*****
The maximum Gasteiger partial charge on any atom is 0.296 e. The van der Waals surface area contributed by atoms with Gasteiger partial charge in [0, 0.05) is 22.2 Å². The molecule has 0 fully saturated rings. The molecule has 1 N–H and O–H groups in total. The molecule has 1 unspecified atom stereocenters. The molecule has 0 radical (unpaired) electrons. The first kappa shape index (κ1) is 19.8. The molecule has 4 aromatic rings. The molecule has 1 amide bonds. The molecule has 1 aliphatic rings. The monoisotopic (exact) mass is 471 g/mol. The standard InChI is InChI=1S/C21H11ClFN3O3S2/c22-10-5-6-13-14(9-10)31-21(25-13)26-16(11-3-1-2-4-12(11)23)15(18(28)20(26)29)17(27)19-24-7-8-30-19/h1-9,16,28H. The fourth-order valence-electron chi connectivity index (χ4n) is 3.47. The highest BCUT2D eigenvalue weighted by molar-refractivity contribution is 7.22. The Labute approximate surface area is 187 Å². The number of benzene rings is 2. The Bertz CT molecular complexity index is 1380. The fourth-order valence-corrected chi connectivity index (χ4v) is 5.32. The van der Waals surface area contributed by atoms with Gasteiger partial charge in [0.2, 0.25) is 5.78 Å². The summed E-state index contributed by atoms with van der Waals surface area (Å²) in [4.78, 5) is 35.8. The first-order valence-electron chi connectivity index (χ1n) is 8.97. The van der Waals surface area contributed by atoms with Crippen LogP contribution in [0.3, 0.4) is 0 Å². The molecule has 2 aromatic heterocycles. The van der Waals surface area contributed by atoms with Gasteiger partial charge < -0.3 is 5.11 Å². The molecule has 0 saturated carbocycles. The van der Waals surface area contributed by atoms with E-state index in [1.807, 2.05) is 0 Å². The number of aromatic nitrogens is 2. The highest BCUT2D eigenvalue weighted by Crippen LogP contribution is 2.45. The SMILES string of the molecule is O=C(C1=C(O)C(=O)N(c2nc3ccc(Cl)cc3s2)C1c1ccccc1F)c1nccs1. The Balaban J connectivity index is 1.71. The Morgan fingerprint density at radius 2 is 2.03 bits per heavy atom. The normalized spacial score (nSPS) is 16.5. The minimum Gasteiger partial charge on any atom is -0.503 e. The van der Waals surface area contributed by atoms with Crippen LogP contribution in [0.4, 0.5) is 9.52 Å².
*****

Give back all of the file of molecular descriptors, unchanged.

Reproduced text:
The maximum Gasteiger partial charge on any atom is 0.296 e. The van der Waals surface area contributed by atoms with Gasteiger partial charge in [0, 0.05) is 22.2 Å². The molecule has 0 fully saturated rings. The molecule has 1 N–H and O–H groups in total. The molecule has 1 unspecified atom stereocenters. The molecule has 0 radical (unpaired) electrons. The first kappa shape index (κ1) is 19.8. The molecule has 4 aromatic rings. The molecule has 1 amide bonds. The molecule has 1 aliphatic rings. The monoisotopic (exact) mass is 471 g/mol. The standard InChI is InChI=1S/C21H11ClFN3O3S2/c22-10-5-6-13-14(9-10)31-21(25-13)26-16(11-3-1-2-4-12(11)23)15(18(28)20(26)29)17(27)19-24-7-8-30-19/h1-9,16,28H. The fourth-order valence-electron chi connectivity index (χ4n) is 3.47. The highest BCUT2D eigenvalue weighted by molar-refractivity contribution is 7.22. The Labute approximate surface area is 187 Å². The number of benzene rings is 2. The Bertz CT molecular complexity index is 1380. The fourth-order valence-corrected chi connectivity index (χ4v) is 5.32. The van der Waals surface area contributed by atoms with Gasteiger partial charge in [0.2, 0.25) is 5.78 Å². The summed E-state index contributed by atoms with van der Waals surface area (Å²) in [4.78, 5) is 35.8. The first-order valence-electron chi connectivity index (χ1n) is 8.97. The van der Waals surface area contributed by atoms with Crippen LogP contribution in [0.3, 0.4) is 0 Å². The molecule has 2 aromatic heterocycles. The van der Waals surface area contributed by atoms with Gasteiger partial charge < -0.3 is 5.11 Å². The molecule has 0 saturated carbocycles. The van der Waals surface area contributed by atoms with E-state index in [1.807, 2.05) is 0 Å². The number of aromatic nitrogens is 2. The highest BCUT2D eigenvalue weighted by Crippen LogP contribution is 2.45. The SMILES string of the molecule is O=C(C1=C(O)C(=O)N(c2nc3ccc(Cl)cc3s2)C1c1ccccc1F)c1nccs1. The Balaban J connectivity index is 1.71. The Morgan fingerprint density at radius 2 is 2.03 bits per heavy atom. The normalized spacial score (nSPS) is 16.5. The minimum Gasteiger partial charge on any atom is -0.503 e. The van der Waals surface area contributed by atoms with Crippen LogP contribution in [0.4, 0.5) is 9.52 Å².